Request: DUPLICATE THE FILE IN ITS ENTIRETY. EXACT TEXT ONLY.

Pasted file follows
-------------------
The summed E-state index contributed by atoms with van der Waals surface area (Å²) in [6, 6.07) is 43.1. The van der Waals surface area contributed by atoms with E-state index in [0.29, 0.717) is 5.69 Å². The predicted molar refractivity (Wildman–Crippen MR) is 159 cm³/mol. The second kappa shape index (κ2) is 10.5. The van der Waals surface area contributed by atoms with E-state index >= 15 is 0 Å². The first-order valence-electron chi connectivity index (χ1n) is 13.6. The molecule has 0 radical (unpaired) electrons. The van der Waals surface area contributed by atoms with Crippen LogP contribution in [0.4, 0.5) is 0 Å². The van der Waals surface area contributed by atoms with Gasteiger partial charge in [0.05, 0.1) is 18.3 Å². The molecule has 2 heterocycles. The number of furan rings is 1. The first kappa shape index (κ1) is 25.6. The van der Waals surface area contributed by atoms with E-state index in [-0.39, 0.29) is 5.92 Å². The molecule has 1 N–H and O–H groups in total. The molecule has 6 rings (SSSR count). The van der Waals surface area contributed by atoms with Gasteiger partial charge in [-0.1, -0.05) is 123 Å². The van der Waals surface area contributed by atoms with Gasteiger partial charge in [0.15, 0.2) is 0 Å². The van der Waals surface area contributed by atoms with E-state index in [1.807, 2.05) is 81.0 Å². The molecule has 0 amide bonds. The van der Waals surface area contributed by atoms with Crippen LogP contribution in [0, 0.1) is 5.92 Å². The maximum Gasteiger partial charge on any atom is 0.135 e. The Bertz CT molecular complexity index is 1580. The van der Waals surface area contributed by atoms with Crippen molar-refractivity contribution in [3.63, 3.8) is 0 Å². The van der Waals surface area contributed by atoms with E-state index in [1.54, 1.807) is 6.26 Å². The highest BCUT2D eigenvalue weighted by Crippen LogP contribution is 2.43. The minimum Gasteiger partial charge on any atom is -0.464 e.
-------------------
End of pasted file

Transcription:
The summed E-state index contributed by atoms with van der Waals surface area (Å²) in [6, 6.07) is 43.1. The van der Waals surface area contributed by atoms with E-state index in [0.29, 0.717) is 5.69 Å². The predicted molar refractivity (Wildman–Crippen MR) is 159 cm³/mol. The second kappa shape index (κ2) is 10.5. The van der Waals surface area contributed by atoms with E-state index >= 15 is 0 Å². The first-order valence-electron chi connectivity index (χ1n) is 13.6. The molecule has 0 radical (unpaired) electrons. The van der Waals surface area contributed by atoms with Crippen LogP contribution in [0.4, 0.5) is 0 Å². The van der Waals surface area contributed by atoms with Gasteiger partial charge in [0.05, 0.1) is 18.3 Å². The molecule has 2 heterocycles. The number of furan rings is 1. The first kappa shape index (κ1) is 25.6. The van der Waals surface area contributed by atoms with E-state index in [-0.39, 0.29) is 5.92 Å². The molecule has 1 N–H and O–H groups in total. The molecule has 6 rings (SSSR count). The van der Waals surface area contributed by atoms with Gasteiger partial charge in [-0.1, -0.05) is 123 Å². The van der Waals surface area contributed by atoms with Gasteiger partial charge in [0.15, 0.2) is 0 Å². The van der Waals surface area contributed by atoms with E-state index in [1.807, 2.05) is 81.0 Å². The molecule has 0 amide bonds. The van der Waals surface area contributed by atoms with Crippen LogP contribution in [0, 0.1) is 5.92 Å². The maximum Gasteiger partial charge on any atom is 0.135 e. The Bertz CT molecular complexity index is 1580. The van der Waals surface area contributed by atoms with Crippen molar-refractivity contribution in [3.63, 3.8) is 0 Å². The van der Waals surface area contributed by atoms with E-state index in [1.54, 1.807) is 6.26 Å². The highest BCUT2D eigenvalue weighted by Crippen LogP contribution is 2.43. The minimum Gasteiger partial charge on any atom is -0.464 e.